Last week, Prime Minister Shinzo Abe’s Cabinet announced Japan would reduce its greenhouse gas emissions by 26 percent by 2030, based on 2013 levels. The plan will be presented to delegates at a United Nations conference on climate change in Paris this December.
The goal is strongly supported by Japanese utilities and powerful business lobbyists, but has been slammed by domestic and international experts as falling far short of what is needed, even as Japan itself feels the impact of a warming planet.
What, exactly, does last week’s announcement about reducing greenhouse gases mean for Japan?
It means Japan will commit to reduce, in 15 years, emissions of carbon dioxide and other greenhouse gases by 26 percent compared to its level of emissions in 2013, which amounted to 1.408 billion tons. The reductions are expected to be made through a combination of policy measures and technological developments.
Why is this goal being criticized?
There are several reasons. From a scientific viewpoint, climatologists have warned that unless the average global rise in temperature can be kept under 2 degrees, the Earth could reach a tipping point where climate change would become irreversible.
The science uses the 1990 emissions levels as the base for estimating the reduction ratios needed to offer the greatest possibility of keeping the temperature rise under 2 degrees by midcentury. The most proactive governments base their emissions targets on calculations that use 1990 as the base year. This produces cuts that are larger than those based on later years.
The second reason is political. As the initiator of the 1997 Kyoto Protocol, the world’s first internationally binding agreement to tackle greenhouse gases, and given Japan’s international reputation as a leader in environmental technologies, the international community had long counted on the Japanese government to continue showing leadership on the issue.
Last week’s announcement merely marked the formal decision on a plan that had been in the works for months, and one that had been roundly criticized.
In an opinion piece for Kyodo News at the end of April, John Prescott, a former British deputy prime minister who was at the Kyoto Protocol conference, said a 26 percent reduction by 2030 based on 2013 levels amounted to only a 17 percent reduction in terms of 1990 levels, and that announcing such a target would put Japan’s international climate leadership in doubt and raise questions about its commitment to multilateralism.
Nongovernmental organizations were even more critical. In a letter to Abe, Wael Hmaidan, executive director of Climate Action Network International, an umbrella group of 900 climate and environment-related NGOs, said the 26 percent target based on 2013 levels represented “sleight of hand” by Japan, and that by failing to send a strong message internationally on its commitment to reduce emissions, Tokyo’s ideas on how to come to an agreement at the Paris conference in December will fall on deaf ears.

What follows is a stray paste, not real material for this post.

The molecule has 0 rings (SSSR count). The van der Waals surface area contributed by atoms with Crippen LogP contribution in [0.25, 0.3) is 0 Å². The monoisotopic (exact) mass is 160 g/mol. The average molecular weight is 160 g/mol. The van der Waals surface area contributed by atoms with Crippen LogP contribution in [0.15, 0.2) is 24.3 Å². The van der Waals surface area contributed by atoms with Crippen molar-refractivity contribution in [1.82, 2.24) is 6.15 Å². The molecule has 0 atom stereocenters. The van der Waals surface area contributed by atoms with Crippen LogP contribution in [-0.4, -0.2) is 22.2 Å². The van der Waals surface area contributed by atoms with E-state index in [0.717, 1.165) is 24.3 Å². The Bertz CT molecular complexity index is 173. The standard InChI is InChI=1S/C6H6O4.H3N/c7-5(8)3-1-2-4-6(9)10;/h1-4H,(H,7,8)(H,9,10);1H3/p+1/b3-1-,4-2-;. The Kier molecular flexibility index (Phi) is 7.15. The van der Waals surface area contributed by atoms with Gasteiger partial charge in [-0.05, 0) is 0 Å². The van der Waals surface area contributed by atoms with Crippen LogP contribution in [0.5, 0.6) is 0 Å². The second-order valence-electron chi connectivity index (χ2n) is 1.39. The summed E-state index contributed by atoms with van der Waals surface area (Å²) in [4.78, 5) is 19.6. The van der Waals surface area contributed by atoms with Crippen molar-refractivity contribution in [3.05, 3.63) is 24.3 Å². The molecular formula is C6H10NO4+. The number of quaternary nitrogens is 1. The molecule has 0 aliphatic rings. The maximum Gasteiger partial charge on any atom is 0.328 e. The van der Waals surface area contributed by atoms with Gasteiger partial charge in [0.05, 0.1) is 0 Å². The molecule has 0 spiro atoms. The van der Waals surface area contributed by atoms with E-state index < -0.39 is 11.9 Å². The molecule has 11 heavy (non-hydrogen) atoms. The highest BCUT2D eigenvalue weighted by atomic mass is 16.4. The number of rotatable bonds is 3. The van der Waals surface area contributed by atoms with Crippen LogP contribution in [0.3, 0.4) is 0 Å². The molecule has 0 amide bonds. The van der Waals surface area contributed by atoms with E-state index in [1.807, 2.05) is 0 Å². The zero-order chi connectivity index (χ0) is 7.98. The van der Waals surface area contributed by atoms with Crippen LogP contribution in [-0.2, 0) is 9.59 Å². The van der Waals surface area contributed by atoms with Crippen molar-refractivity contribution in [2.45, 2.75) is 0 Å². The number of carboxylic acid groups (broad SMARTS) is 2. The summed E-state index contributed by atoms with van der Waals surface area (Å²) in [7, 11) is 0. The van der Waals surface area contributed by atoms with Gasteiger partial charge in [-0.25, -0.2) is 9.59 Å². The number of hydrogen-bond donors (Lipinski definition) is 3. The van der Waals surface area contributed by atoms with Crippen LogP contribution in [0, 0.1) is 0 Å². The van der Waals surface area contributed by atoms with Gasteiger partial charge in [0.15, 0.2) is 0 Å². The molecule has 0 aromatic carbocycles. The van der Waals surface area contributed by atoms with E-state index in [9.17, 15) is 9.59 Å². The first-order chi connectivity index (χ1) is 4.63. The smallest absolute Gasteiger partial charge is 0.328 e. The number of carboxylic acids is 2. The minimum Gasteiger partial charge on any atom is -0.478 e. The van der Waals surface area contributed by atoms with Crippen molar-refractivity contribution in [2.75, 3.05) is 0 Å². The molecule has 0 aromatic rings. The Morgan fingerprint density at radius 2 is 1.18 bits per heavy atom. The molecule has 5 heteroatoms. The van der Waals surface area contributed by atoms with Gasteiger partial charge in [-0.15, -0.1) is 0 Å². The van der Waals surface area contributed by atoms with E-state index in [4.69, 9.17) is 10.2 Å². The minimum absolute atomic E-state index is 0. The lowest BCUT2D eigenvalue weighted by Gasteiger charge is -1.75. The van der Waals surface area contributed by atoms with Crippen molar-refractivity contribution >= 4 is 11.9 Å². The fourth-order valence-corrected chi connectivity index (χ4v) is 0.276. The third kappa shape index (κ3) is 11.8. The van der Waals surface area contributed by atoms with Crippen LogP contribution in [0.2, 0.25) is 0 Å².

In Japan, the Kiko Network, one of the country’s oldest and largest groups dedicated to climate change issues, also criticized the target, saying it merely left the burden of dealing with climate change to the next generation. The group also said it could not be linked to the government’s own goal of reducing emissions by 80 percent by 2050.
What reduction targets have other countries put forward at the Paris conference?
The European Union has announced an economy-wide target involving a cut of at least 40 percent in domestic greenhouse gas emissions below 1990 levels by 2030.
The United States has a target to reduce net greenhouse gas emissions by between 26 and 28 percent below 2005 levels by 2025 (equivalent to between 14 and 17 percent below 1990 levels).
China is expected to make an announcement about its goals for the Paris conference soon, but said last November its goal was to see its carbon dioxide emissions peak by 2030 at the latest, and that it aimed to have nonfossil fuel energy supplying 20 percent of its total primary energy supply.
Brazil pledged to reduce its emissions by between 36.1 percent and 38.9 percent in 2020 compared to business-as-usual (BAU) emissions.
What climate change impacts have already been noticed in Japan?
Compiling and translating data from the Meteorological Agency and Japanese and foreign climate experts, a WWF report released in 2008 noted that the mean annual temperature in Japan had increased by 1 degree over the past century overall, but that average winter temperatures in Hokkaido had increased by 1.3 degrees.
Significant reductions in snowfall nationwide, as well as hotter days and an increase in the frequency and intensity of extreme weather events such as floods, were also noted.
What predictions are being made about the future impact of climate change in Japan, regardless of emissions goals?
A 2013 Environment Ministry report suggested the average temperature could rise between 2.1 and 4 degrees by the end of this century, compared with the 1980-1999 period.
The report also noted that areas with a suitable temperature for coral will shift northward but that increased acidification in the ocean means the habitat for tropical and subtropical corals around Japan could decrease by half by 2030 and disappear completely by 2040.
As for food supply, the ministry said, warmer temperatures mean yields of irrigated rice will increase (especially in areas like Hokkaido) but that the quality could decrease.
The WWF report, by contrast, sees a temperature increase of two to three degrees over the next century. This means higher precipitation, especially during the summer months, and an increase in days with temperatures exceeding 35 degrees.